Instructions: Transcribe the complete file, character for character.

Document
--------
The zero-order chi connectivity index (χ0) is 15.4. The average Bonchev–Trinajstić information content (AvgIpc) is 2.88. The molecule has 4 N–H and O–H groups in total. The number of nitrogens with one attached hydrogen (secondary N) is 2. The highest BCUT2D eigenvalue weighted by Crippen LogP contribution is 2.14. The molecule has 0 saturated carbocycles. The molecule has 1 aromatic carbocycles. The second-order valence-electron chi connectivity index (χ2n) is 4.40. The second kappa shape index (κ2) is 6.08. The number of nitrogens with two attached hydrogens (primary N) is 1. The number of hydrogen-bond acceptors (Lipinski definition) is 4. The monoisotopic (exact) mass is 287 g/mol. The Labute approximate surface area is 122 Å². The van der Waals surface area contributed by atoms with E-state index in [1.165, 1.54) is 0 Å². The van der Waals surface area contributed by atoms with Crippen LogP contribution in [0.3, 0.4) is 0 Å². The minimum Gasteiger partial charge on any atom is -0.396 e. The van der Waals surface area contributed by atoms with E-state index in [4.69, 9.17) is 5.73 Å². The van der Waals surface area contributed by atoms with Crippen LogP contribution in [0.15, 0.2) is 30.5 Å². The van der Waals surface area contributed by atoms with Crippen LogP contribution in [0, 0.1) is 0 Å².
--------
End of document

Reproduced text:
The zero-order chi connectivity index (χ0) is 15.4. The average Bonchev–Trinajstić information content (AvgIpc) is 2.88. The molecule has 4 N–H and O–H groups in total. The number of nitrogens with one attached hydrogen (secondary N) is 2. The highest BCUT2D eigenvalue weighted by Crippen LogP contribution is 2.14. The molecule has 0 saturated carbocycles. The molecule has 1 aromatic carbocycles. The second-order valence-electron chi connectivity index (χ2n) is 4.40. The second kappa shape index (κ2) is 6.08. The number of nitrogens with two attached hydrogens (primary N) is 1. The number of hydrogen-bond acceptors (Lipinski definition) is 4. The monoisotopic (exact) mass is 287 g/mol. The Labute approximate surface area is 122 Å². The van der Waals surface area contributed by atoms with E-state index in [1.165, 1.54) is 0 Å². The van der Waals surface area contributed by atoms with Crippen LogP contribution in [0.3, 0.4) is 0 Å². The minimum Gasteiger partial charge on any atom is -0.396 e. The van der Waals surface area contributed by atoms with E-state index in [4.69, 9.17) is 5.73 Å². The van der Waals surface area contributed by atoms with Crippen LogP contribution in [0.15, 0.2) is 30.5 Å². The van der Waals surface area contributed by atoms with Crippen LogP contribution in [0, 0.1) is 0 Å².